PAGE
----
Skills: Understanding River Features

Identfying river features and knowing how to manage them is the key to paddling safe lines and having fun. If your next tripping route has sections of swift flowing water or rapids, these are some of the most common features and obstacles you need to be aware of before taking the plunge.


When considering where to enter a rapid look for the tongue—clear and fast moving dark water that forms a V-shape pointing downstream. Usually it marks the channel of deepest water and can indicate a safe place to enter. Tongues sometimes end in wave trains, three or more similarly sized and evenly spaced waves, often dark in color with crashing white tops.


Moving water wouldn’t be much fun without rocks to create river features, but sometimes they get in the way. If you hit a rock, control the collision by keeping your paddle in the water for stability and redirect your bow back into current. If you find yourself broad side to a rock, lean and tilt your canoe towards it and slide around. Don’t lean upstream, this will swamp your boat and could cause it to wrap. Beware of lone waves in the river as they can indicate a rock is hiding below the surface. 


Also known as holes, these river features recirculate water downstream of ledges. Hydraulics can be fun play spots, but larger ones can be nasty sticking points for boats or, worse, paddlers. If you miss your intend- ed route and have to paddle through one, point your boat downstream and keep pad- dling. The key to avoiding a capsize or get- ting stuck is to pierce the hydraulic with the bow of your boat and maintain momentum.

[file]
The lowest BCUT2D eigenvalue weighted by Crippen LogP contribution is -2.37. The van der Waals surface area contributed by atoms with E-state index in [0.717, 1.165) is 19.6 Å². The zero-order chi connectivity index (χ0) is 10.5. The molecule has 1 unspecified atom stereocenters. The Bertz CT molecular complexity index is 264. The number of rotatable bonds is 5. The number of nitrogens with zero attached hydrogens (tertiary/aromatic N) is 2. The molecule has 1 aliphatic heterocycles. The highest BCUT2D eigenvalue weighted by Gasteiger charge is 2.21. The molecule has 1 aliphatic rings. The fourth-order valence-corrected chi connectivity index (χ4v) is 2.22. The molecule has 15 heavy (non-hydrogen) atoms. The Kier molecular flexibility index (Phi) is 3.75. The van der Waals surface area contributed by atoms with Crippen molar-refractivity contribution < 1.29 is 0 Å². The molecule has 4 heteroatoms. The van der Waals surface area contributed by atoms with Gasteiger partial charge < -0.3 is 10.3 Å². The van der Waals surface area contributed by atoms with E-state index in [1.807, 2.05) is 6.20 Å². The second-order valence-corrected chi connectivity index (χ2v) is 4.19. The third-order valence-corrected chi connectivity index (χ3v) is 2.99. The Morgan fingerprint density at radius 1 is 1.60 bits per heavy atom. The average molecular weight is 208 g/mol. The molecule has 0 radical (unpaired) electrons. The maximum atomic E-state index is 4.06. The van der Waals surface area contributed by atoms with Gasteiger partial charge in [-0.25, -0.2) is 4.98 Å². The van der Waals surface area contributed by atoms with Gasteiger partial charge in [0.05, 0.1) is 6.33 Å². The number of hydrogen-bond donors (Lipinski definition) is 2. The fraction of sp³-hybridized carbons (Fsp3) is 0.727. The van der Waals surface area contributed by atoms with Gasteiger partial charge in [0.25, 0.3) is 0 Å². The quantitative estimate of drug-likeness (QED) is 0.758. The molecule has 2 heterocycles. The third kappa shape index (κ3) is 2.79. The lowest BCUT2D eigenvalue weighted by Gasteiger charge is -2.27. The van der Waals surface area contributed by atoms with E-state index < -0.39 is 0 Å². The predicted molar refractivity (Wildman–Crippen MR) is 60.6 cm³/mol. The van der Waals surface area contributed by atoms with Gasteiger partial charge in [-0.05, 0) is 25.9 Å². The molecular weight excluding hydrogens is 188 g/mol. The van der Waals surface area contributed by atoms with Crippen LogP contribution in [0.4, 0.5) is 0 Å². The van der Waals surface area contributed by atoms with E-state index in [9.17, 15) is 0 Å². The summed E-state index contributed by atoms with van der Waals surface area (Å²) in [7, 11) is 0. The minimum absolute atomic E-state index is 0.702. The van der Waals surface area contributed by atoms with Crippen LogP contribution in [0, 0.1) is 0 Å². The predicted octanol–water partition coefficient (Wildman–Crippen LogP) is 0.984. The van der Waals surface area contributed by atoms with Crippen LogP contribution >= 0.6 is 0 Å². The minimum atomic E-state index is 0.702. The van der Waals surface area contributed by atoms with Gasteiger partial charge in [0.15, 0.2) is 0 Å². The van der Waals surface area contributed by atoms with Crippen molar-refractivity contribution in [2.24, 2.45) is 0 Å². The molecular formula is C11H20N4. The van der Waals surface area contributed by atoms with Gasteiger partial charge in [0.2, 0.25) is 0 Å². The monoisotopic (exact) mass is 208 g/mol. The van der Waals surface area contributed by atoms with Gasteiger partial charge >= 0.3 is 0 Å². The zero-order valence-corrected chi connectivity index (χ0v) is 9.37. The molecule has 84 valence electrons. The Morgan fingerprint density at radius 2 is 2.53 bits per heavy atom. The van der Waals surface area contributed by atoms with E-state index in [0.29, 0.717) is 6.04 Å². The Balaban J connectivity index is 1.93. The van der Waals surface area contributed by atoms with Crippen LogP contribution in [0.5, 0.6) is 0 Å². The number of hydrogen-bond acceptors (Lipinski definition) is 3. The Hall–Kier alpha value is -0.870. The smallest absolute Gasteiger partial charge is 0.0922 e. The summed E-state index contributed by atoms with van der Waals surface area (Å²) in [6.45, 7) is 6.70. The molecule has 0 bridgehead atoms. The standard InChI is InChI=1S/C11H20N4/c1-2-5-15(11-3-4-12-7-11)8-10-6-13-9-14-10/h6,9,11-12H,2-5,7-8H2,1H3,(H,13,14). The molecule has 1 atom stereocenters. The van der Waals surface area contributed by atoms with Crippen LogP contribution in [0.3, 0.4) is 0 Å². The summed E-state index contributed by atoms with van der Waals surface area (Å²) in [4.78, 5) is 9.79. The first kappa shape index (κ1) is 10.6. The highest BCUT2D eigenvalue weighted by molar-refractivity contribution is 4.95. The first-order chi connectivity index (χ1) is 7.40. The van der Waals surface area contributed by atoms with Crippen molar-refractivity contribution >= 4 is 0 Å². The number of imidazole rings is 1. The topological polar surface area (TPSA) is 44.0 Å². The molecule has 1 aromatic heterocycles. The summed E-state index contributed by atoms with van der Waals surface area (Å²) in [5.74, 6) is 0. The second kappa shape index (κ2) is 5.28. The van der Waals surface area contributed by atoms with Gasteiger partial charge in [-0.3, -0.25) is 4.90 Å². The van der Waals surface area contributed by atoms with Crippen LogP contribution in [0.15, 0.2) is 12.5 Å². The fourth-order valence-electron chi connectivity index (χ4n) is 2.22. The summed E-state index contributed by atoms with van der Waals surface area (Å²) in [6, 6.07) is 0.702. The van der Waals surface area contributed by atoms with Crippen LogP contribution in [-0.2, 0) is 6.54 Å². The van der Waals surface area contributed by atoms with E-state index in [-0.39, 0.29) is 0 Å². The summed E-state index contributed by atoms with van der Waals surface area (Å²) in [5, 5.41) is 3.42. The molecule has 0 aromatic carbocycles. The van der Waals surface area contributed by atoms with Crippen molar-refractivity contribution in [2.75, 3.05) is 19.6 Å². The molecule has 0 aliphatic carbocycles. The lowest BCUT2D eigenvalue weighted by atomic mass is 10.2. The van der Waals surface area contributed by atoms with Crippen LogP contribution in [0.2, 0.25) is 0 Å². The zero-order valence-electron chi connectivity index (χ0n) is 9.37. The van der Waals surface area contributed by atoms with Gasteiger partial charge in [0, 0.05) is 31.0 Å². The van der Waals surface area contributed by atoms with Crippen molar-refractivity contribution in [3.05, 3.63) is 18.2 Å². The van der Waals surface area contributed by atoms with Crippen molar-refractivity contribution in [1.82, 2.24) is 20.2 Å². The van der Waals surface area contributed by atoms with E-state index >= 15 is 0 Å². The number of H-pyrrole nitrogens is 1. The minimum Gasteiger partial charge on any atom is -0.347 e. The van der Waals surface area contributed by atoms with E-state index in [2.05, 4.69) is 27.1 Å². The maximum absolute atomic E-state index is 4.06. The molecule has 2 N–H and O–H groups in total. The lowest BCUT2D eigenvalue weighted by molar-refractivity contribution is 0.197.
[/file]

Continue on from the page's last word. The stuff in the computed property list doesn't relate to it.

Downstream of exposed rocks and river bends, calm pools called eddies form where the water recirculates back behind the obstacle. They can give canoeists a chance to pull out of the current to rest or scout the next section of river. To enter or exit you’ll need to cross the eddyline—where the main flow meets the calm pool—with momentum.


Created by trees that have fallen into current, the hazard is caused by water rushing amongst branches and through unyielding limbs. The force of water can trap paddlers and their gear and make rescue and recovery very difficult and extremely dangerous.

The first step to avoiding them is ensuring you have a clear view downstream before running a rapid. If you spot a strainer, choose a line that matches a deep-water current that directs well away. Take no chances, if there’s not a line that gives you a wide berth, get out and portage.

Paddling whitewater is a specialized skill and there are plenty of other hazards to be aware of if you’re taking on big rapids, including undercuts, recirculating eddies and sieves. There’s no substitute for on-water instruction by a trained paddler to ensure your river journey is a fun and safe one.

Andrew Westwood is an open canoe instructor at the Madawaska Kanu Centre, member of Team Esquif and author of The Essential Guide to Canoeing. Find him at

This article on understanding river features was published in the Early Summer 2014 issue of Canoeroots magazine.This article first appeared in the Early Summer 2014 issue of Canoeroots Magazine. For more great content, subscribe to Canoeroots’ print and digital editions here.


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